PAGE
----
KSA #04 Subject Knowledge · KSA #05 Differentiation · KSA #06 Planning · KSA #07 Student Needs · KSA #09 Instructional Strategies · KSA #10 Technology · KSA #11 Assessment

My First Day of PSII

Friday was my first day of teaching CHEM 20, where I will be starting off with teaching the bonding unit. Today, the main goal was to discuss ionic and covalent bonds. We looked at these two bonds and how we can use electronegativity to determine which type of bond will be formed between two atoms. At first, I was nervous … but then I started talking and all of that went away. I absolutely love to teach and be in a classroom with students.

I began by telling them a little about me and then we dove into the meat. I found the students to be quite receptive to my questions, which were very focused to help me formatively assess whether they were understanding the concepts I needed them to, so we could move forward in future lessons.

As we went through the lessons, we encountered some technical difficulties and some technical awesomeness. I was able to complete a polleverywhere with one class and the feedback was fantastic, they thought it was so cool that they were allowed to use their cellphones to text in class! Unfortunately, due to the less than reliable Internet, the second period missed out on this experience, but we will try again next week! For teachers, polleverywhere is fantastic way to quickly engage students in a formative assessment that can be done pre and post unit to show the student growth.

To end off the class, we played bonding tug of war. I had two students come to the front of the room and play tug of war, with a rope that has two Ping-Pong balls in the center (the electrons), and the rest of the class judged what kind of bond was demonstrated. I incorporated kinesthetic learning into this lesson by having all students who were not involved in the actual tug of war get up and move around the room to one of three areas designated as “polar covalent, non-polar covalent, or ionic”. Once the class had determined the type of bond, I continued to question them. I asked, “which atom would be more electronegative and how do you know? Where will the partial positive and negative exist and how do you know?” I continued to focus on the why. I felt it was important to engage my class at a higher level of blooms, so that they were able to think critically to defend their bond choice.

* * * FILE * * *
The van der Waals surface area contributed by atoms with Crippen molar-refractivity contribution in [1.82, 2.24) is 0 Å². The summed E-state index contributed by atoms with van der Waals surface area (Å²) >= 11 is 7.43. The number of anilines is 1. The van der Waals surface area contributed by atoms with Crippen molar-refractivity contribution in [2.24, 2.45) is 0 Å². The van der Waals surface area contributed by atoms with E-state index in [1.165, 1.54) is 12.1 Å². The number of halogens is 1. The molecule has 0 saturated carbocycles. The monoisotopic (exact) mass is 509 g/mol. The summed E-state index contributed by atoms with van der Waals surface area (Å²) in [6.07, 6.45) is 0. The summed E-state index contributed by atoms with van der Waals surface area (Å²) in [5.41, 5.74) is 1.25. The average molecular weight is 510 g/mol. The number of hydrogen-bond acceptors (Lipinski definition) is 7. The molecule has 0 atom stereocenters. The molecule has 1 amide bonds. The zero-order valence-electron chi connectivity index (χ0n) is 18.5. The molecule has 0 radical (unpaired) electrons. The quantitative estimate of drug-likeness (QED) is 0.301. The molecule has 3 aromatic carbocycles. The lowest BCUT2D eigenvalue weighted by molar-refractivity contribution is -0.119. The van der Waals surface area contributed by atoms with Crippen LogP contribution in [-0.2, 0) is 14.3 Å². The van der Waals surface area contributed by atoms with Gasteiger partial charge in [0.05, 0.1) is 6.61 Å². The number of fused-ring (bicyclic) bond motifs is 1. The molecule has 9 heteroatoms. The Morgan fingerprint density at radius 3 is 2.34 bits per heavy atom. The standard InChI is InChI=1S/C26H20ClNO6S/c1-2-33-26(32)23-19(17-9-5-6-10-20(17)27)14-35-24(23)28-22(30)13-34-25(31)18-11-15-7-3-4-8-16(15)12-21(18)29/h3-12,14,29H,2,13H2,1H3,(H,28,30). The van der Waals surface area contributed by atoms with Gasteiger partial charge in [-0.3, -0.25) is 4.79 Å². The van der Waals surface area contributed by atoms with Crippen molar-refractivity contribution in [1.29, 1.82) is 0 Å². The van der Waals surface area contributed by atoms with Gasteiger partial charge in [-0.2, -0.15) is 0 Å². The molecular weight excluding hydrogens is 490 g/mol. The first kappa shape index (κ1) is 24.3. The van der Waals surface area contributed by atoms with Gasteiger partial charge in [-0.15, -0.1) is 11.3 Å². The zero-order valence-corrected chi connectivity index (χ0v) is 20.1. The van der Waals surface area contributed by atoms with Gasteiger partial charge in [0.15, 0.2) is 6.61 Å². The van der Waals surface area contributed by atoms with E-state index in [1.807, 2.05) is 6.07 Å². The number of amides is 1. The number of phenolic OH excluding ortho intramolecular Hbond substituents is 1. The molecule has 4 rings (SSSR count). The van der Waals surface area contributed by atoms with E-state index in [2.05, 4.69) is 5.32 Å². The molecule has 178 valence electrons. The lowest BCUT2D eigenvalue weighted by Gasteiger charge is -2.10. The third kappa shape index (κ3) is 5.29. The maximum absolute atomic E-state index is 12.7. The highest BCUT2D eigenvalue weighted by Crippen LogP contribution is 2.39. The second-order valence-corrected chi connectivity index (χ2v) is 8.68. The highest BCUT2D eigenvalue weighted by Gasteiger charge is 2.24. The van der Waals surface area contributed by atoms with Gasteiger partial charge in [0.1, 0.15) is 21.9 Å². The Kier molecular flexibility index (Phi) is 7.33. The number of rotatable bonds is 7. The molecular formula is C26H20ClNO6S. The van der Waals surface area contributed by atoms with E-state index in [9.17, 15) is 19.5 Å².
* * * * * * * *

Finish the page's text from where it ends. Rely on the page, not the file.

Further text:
Overall, I was extremely pleased with how the class went for my first lesson. I will continue to work on using the tablet to create legible notes, my movement around the classroom and involvement of all students in the class.

I’ve attached my lesson plan below, which contains details of “Bonding Tug of War”. I can’t wait to get back into the class next week.

CHEM 20: Bonding Lesson One

Until next time,
Mr. B

Bonding Tug of War


2 thoughts on “My First Day of PSII

  1. Sounds like a fantastic lesson, Justin! Isn’t it wonderful how implementing something as simple as polleverywhere gets students so thrilled to answer academic questions? Technology is so widely and easily accessible, all we have to do is be willing to learn a bit about it and then put it into use!
    I also love the emphasis you put on questioning your students. It is something that we are so easily able to use to assist us in acknowledging when content should be reviewed or progressed.

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